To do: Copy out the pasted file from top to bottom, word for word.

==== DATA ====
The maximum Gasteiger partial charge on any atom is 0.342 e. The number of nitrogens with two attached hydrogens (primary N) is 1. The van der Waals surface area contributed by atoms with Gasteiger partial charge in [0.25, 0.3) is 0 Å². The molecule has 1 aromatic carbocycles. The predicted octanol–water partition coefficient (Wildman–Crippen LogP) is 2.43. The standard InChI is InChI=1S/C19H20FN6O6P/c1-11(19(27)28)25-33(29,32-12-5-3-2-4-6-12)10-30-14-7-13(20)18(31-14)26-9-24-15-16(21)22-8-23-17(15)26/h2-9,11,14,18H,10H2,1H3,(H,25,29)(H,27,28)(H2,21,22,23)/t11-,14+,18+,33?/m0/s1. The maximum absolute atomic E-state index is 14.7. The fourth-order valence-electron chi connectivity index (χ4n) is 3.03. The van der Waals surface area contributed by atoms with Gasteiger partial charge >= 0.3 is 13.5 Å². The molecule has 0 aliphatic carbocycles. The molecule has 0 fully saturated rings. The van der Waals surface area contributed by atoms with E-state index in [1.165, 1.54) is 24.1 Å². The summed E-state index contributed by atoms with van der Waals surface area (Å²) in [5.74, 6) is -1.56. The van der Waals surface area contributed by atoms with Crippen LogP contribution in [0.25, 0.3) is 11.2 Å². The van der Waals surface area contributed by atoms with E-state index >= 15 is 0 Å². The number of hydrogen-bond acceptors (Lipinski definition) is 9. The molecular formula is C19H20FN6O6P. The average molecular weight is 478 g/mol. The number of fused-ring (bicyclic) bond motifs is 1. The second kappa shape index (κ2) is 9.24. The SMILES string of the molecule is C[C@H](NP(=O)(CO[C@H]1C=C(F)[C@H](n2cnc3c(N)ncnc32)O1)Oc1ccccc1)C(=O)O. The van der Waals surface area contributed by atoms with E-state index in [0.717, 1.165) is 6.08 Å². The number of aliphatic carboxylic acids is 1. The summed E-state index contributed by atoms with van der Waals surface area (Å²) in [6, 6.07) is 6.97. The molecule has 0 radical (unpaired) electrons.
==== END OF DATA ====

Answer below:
The maximum Gasteiger partial charge on any atom is 0.342 e. The number of nitrogens with two attached hydrogens (primary N) is 1. The van der Waals surface area contributed by atoms with Gasteiger partial charge in [0.25, 0.3) is 0 Å². The molecule has 1 aromatic carbocycles. The predicted octanol–water partition coefficient (Wildman–Crippen LogP) is 2.43. The standard InChI is InChI=1S/C19H20FN6O6P/c1-11(19(27)28)25-33(29,32-12-5-3-2-4-6-12)10-30-14-7-13(20)18(31-14)26-9-24-15-16(21)22-8-23-17(15)26/h2-9,11,14,18H,10H2,1H3,(H,25,29)(H,27,28)(H2,21,22,23)/t11-,14+,18+,33?/m0/s1. The maximum absolute atomic E-state index is 14.7. The fourth-order valence-electron chi connectivity index (χ4n) is 3.03. The van der Waals surface area contributed by atoms with Gasteiger partial charge >= 0.3 is 13.5 Å². The molecule has 0 aliphatic carbocycles. The molecule has 0 fully saturated rings. The van der Waals surface area contributed by atoms with E-state index in [1.165, 1.54) is 24.1 Å². The summed E-state index contributed by atoms with van der Waals surface area (Å²) in [5.74, 6) is -1.56. The van der Waals surface area contributed by atoms with Crippen LogP contribution in [0.25, 0.3) is 11.2 Å². The van der Waals surface area contributed by atoms with E-state index >= 15 is 0 Å². The number of hydrogen-bond acceptors (Lipinski definition) is 9. The molecular formula is C19H20FN6O6P. The average molecular weight is 478 g/mol. The number of fused-ring (bicyclic) bond motifs is 1. The second kappa shape index (κ2) is 9.24. The SMILES string of the molecule is C[C@H](NP(=O)(CO[C@H]1C=C(F)[C@H](n2cnc3c(N)ncnc32)O1)Oc1ccccc1)C(=O)O. The van der Waals surface area contributed by atoms with E-state index in [0.717, 1.165) is 6.08 Å². The number of aliphatic carboxylic acids is 1. The summed E-state index contributed by atoms with van der Waals surface area (Å²) in [6, 6.07) is 6.97. The molecule has 0 radical (unpaired) electrons.